California Democrats introduce legislation — supported by Governor Newsom — on police reforms that would ban police tactics used against suspects and protesters. Congress considers how to follow California’s lead on our police use-of-force bill — led by CDT-endorsed Assemblymember Shirley Weber — with the Justice in Policing Act of 2020.
Black lawmakers look to pass legislation to that addresses systemic inequalities, including repealing the ban on affirmative action, restoring voting rights to felons serving parole, and studying the impacts of slavery in California and exploring reparations.
Race Class Narrative (RCN) released a messaging guide on protests, policing and racial injustice. RCN is a leading resource for progressive groups throughout the U.S.
CA Police Reforms
Three District Attorneys and DA candidate — San Francisco DA Chesa Boudin, Contra Costa DA Diana Becton, and Los Angeles DA candidate George Gascón — have joined together to call for a ban on police union contributions to district attorney candidates. State legislators — including Senator Lena Gonzalez — are starting to pledge the same.
The Democratic Party of Orange County approved a resolution to “only back local candidates who will commit to fighting for sweeping police reform” and “turn down money from police unions, effectively relegating police contributions to the same status as ‘big tobacco’ and ‘big oil,’ whose funding is considered too politically toxic for Democrats to accept.”
The State Senate and Assembly announced a unified budget plan, rejecting Governor Newsom’s budget, especially the $14 billion in spending cuts that would have come mostly from schools, on the contingency that Congress would pass more aid money for state and local governments by October 1. The budget includes tax breaks — the Earned Income Tax Credit and the Young Child Tax Credit programs — for undocumented immigrants. The state legislature has until June 15 to pass a budget.
The California Budget and Policy Center looks at how corporations have been paying less and less of their share of taxes over a generation. The Schools and Communities First ballot initiative, which qualified for the fall ballot, will address this and provide additional funding at a critical time for local and statewide governing bodies.
Governor Newsom issued another executive order last week, expanding on his original vote-by-mail order to ensure that voters have more options to cast ballots before November 3. No additional funding was set aside to support implementation of all vote-by-mail elections, which poses challenges for counties, which are operating with dwindling budgets.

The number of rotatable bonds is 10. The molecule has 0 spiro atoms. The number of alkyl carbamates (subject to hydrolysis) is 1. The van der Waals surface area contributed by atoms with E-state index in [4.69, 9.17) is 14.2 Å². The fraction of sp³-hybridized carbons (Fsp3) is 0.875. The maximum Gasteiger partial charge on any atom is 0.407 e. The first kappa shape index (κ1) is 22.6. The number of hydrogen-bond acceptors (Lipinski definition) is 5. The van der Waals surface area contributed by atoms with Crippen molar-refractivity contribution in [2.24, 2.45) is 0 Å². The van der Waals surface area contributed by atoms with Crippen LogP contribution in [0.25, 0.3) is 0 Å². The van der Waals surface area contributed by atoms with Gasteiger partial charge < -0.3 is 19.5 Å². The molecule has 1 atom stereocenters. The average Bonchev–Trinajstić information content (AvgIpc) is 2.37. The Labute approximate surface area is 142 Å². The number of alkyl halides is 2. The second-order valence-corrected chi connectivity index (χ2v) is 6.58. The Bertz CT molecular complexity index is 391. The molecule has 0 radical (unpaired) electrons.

Former Representative and current CD50 (San Diego) Republican candidate Darrell Issa lines up with the president again, suing Governor Newsom over the governor’s original vote-by-mail executive order, with the support of the conservative Judicial Watch. Since the case will likely be dismissed, Issa and Judicial Watch are likely using this case for publicity and fundraising. The Republican National Committee, the National Republican Congressional Committee and the California Republican Party have also filed suit.
COVID and Race in California
In Los Angeles, lower-income communities — especially predominantly Black and Latinx — are most affected. In San Francisco, the AAPI population has been disproportionately impacted by the coronavirus, as have low-wage, and especially Latinx, workers. The CA Budget and Policy Center outlines how state leaders can protect some of these workers.
Only half of the 15,000 rooms leased by the state to temporarily house the homeless during COVID, Project Roomkey, are occupied. There is a lack of service providers to help run the hotels and make sure people have what they need as they shelter in place. Governor Newsom considers buying hotels to permanently house people.
Undocumented students cannot access federal COVID aid. The CA Budget and Policy Center looks at the impact in CA, and provides recommendations for actions the state legislature could take to support them.
Criminal Justice Reform
California jail populations are lower since COVID prevention measures were enacted. “In a seismic, almost overnight shift, California has jailed 21,700 fewer people — nearly one-third of its daily inmate population — in county lockups since the new coronavirus hit the state. Prisons are holding about 5,500 fewer inmates than they did in late March. … The result has been a 32 percent drop in Sacramento County’s jail population. Orange County holds 45 percent fewer people. And some state’s smallest county jails are housing less than half as many people as they did before the pandemic.”
However, state and federal prisons are still experiencing high rates of infection and some deaths.